Jason Blum's Crowded Movie Morgue: Downside of a Microbudget Empire
The "Paranormal Activity" producer invented "microbudget" studio films with huge success, so why are so many of his projects not even going straight to video?
The Jason Blum business model boasts a very simple and alluring logic: Make movies fast and for a price -- $5 million or less -- and then spend the $20 million or $30 million needed to release them in theaters only if they have a shot at selling at least $25 million worth of tickets. With luck, you get an unusually profitable hit and otherwise -- boom -- straight to VOD, so even those that aren't multiplex-worthy can cover their costs.
Since Blum, 45, hit big with Paranormal Activity in 2007, his "microbudget" model has upended the horror movie business. That film, which Blum discovered and pushed after filmmaker Oren Peli made it for $15,000, grossed $193 million worldwide and has spawned four sequels for Paramount. Studios, faced with increased pressure to cut bloat and release more profitable films, salivate over the three franchises Blum has launched in the past four years: Insidious (a $1.5 million price tag) grossed $97 million worldwide; Sinister ($3 million) grossed $77.7 million; and The Purge ($3 million) grossed $89.3 million.
But Blum has become as polarizing as he is prosperous. Critics question the quantity and quality of his many films in production as well as the working conditions and rewards (or lack thereof) for talent. Far less noticed than the hits from Blum or his Blumhouse Productions is a sizable batch of finished movies that have not been released even on-demand, some featuring big-name talent who worked for rock-bottom rates in the hopes of being part of one of Blum's signature hits.
Consider the films that qualify as Jason Blum undead: Area 51, from Peli, has been in postproduction since 2009 at Paramount. At Universal, where Blum is in the final stretch of a three-year deal, only one film has been released to date, The Purge (a hit with a sequel due in June). Four films that long have finished shooting are not getting a theatrical release, and no plan is in place to release them on-demand. Four more films are in postproduction, two with release dates and two without.
In a statement to THR, Blum says: “Our model is completely transparent -- we keep budgets low to give directors creative freedom and let them take risks. We only make money when the films go wide, but we are proud of every film we do.”
Perhaps most surprising among the unreleased is Stretch, a Joe Carnahan-directed comedic thriller starring Patrick Wilson. The film was to hit theaters nationwide March 21 but, in an apparently unprecedented move, Universal pulled it weeks before release. Blum tried to sell it elsewhere without success.
Now Blum and his powerful reps at CAA are negotiating an extension to his Universal deal. Studio chairman Donna Langley says that while the majority of the films have not proved worthy of release, "We love Jason, and we love this business."
She cites, by way of example, Not Safe for Work, a long-finished film from director Joe Johnston starring Max Minghella as an office worker trapped with a killer. Universal won't put it in theaters but says it might get a VOD release. "Someday we believe there will be an opportunity to monetize that movie on a distribution platform or as a bundle [sold with other films]," says Langley. "It's theoretical, but we're assuming distribution is going to become more varied."
Meanwhile, as Blum has put films into production at lightning speed, there is disappointment from some who have worked on them for below-market prices. Many were well aware of Blum's successes but also knew that he runs no-frills productions. What they found, at least in some cases, were work conditions worse than they had anticipated and, when the films went unreleased, no worthwhile credit.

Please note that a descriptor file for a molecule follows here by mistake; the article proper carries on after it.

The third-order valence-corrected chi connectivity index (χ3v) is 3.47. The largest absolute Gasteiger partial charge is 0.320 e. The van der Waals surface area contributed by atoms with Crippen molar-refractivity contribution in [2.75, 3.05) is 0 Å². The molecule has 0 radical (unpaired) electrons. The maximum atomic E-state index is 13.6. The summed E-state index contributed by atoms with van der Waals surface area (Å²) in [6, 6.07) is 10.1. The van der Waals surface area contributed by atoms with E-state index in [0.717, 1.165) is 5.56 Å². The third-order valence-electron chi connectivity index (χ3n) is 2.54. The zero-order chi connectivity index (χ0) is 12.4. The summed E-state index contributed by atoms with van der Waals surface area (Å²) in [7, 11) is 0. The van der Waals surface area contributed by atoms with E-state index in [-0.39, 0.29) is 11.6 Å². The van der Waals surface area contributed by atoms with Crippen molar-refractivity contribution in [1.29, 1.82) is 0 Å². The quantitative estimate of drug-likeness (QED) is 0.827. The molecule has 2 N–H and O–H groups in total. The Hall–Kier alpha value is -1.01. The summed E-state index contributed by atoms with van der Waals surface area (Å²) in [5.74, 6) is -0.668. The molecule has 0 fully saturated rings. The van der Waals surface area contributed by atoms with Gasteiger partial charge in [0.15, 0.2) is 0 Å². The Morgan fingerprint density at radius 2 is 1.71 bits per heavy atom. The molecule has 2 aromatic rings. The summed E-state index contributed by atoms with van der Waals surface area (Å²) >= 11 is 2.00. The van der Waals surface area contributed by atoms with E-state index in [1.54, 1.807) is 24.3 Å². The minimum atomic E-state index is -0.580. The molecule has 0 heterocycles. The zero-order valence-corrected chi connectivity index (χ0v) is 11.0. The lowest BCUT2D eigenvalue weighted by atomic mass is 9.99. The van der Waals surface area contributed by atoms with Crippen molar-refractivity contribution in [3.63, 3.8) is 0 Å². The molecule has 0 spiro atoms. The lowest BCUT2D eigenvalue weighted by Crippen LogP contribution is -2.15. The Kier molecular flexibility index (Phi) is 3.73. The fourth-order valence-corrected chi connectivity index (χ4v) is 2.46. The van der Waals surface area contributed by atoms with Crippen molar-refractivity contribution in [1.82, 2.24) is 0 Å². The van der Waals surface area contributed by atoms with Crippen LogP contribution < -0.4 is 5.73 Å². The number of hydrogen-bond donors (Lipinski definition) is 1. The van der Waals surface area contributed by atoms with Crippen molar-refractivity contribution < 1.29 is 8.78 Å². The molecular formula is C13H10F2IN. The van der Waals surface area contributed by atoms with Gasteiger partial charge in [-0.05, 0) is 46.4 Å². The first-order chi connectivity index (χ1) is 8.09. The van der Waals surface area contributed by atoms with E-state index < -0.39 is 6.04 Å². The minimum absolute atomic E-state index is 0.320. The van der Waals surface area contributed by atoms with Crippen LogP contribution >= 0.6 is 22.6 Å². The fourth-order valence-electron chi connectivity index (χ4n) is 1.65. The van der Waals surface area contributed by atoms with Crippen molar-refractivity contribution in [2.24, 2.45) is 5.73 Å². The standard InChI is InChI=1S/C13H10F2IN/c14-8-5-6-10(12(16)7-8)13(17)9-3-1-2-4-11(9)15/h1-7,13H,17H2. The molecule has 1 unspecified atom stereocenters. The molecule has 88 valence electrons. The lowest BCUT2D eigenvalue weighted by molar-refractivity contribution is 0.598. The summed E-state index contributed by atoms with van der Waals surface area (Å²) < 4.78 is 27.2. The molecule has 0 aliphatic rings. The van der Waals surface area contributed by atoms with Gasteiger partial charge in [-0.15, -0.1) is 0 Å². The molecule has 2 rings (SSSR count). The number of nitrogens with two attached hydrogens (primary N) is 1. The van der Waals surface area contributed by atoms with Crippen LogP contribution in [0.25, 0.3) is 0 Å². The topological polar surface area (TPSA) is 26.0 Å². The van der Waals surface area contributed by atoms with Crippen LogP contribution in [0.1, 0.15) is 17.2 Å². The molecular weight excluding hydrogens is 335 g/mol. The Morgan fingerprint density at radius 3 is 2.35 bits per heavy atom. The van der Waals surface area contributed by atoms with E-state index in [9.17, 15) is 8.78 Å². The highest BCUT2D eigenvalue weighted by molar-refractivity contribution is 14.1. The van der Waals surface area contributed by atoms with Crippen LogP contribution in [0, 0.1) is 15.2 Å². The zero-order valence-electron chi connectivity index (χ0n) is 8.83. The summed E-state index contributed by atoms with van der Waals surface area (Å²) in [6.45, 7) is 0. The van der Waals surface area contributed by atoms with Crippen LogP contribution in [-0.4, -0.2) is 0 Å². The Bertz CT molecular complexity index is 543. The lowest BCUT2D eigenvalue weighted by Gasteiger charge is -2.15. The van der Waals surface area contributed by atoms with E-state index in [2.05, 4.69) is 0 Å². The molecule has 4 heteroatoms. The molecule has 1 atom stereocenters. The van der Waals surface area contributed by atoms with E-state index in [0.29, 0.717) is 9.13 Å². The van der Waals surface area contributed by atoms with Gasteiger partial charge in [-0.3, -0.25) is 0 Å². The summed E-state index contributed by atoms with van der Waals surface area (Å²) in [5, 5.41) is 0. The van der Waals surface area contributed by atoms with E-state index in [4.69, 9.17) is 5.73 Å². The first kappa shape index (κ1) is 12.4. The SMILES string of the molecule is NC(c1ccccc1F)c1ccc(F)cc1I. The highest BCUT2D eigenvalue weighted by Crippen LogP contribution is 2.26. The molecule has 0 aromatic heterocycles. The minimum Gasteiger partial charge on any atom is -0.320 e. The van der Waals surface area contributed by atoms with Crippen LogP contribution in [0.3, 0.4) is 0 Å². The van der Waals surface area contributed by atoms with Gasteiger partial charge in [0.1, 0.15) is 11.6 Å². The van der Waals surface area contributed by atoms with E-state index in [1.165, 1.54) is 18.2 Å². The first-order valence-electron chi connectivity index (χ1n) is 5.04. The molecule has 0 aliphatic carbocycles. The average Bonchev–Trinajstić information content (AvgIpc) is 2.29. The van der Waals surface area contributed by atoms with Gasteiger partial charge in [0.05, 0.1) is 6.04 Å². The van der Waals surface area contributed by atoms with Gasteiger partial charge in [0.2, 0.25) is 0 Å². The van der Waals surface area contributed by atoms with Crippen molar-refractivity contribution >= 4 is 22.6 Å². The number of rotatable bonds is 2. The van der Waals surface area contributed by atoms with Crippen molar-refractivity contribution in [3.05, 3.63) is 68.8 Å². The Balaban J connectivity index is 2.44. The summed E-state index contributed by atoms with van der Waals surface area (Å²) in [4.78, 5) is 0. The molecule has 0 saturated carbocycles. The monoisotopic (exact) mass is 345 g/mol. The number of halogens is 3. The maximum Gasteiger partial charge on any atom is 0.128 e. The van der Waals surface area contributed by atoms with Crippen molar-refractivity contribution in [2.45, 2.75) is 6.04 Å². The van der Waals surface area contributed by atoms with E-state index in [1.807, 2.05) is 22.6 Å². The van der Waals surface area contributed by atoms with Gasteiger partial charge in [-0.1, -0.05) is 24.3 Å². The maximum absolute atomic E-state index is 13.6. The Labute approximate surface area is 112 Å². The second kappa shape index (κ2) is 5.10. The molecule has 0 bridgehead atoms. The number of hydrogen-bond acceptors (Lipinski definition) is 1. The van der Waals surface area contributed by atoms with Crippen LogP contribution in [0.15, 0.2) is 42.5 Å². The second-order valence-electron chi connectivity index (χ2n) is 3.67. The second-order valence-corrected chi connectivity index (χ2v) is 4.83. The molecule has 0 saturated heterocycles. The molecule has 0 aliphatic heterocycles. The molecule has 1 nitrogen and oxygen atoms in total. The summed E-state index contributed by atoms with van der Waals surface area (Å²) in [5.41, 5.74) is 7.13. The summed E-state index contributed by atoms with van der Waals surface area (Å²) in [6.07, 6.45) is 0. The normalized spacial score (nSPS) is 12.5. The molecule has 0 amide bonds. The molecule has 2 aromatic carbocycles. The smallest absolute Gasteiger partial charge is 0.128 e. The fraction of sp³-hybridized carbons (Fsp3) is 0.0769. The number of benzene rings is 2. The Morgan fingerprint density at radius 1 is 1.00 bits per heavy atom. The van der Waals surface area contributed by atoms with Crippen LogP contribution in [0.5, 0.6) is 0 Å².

Still, Blum continues to attract directors -- many veterans -- with a promise of creative control. Blum takes pride in being straightforward with cast and crew: The productions are bare, the pay is low, and no movie is guaranteed a release.
Stressing thrift, he established unglamorous headquarters in Los Angeles' Koreatown and transformed an old Chevy Astro van into a mobile office in which he can conduct business and screen films as an assistant drives.
Under his deal with Universal, says Langley, Blum can put any movie that costs $4 million or less into production as long as its genre is horror, sci-fi or thriller. "When he comes through the door with one of those packages, it is a very easy yes for us," she says. The studio sees the script, is advised who the director is and can sign off on casting but has nothing to do with Blum's financial arrangements with talent. Then Universal stays out of the process until the film is ready to be previewed.
"This is what we consider our greenlight moment," Langley says. "A lot of the stuff he's doing is like beta testing. If the execution isn't great, if you don't have a star, you're really getting nothing."
Rather than taking producing fees on his films, Blum's unusual deal gives him 12.5 percent of first-dollar gross, a greater take than even A-list producers get. When his movies are successful, some of Blum's profit goes into a pool to be split with actors and a few key crewmembers. When the films hit, the top-billed actors can do very well. On Insidious: Chapter 2, for example, Wilson and Rose Byrne each made $7 million. Blum, too, stands to make millions -- many times over the amount the producer of a low-budget movie normally could command.
For others who slash their fees to work on Blum films, the cold reality is that the rewards never will be rich. One head of a department on a Blum film worked for $1,850 a week instead of his usual rate of as much as $6,000 a week on a studio movie. Had the film grossed at least $30 million, paperwork obtained by THR shows that the profit-participation pool would have started to fill in increments. When and if the movie grossed $50 million, the pool would have reached the maximum amount of $250,000. In that best-case scenario, this crewmember would have received 10 percent of the pool, or $25,000, for more than four months of work.
In this case, however, the film in question never will be released in theaters, and there is no plan to release it on-demand. And recently, the bar for reaping a share of profit appears to have gone up: On one project now in postproduction, the pool will not begin to fill unless the movie grosses $50 million. It will top out when and if the film grosses $70 million. The maximum that can go into the pool remains the same, $250,000.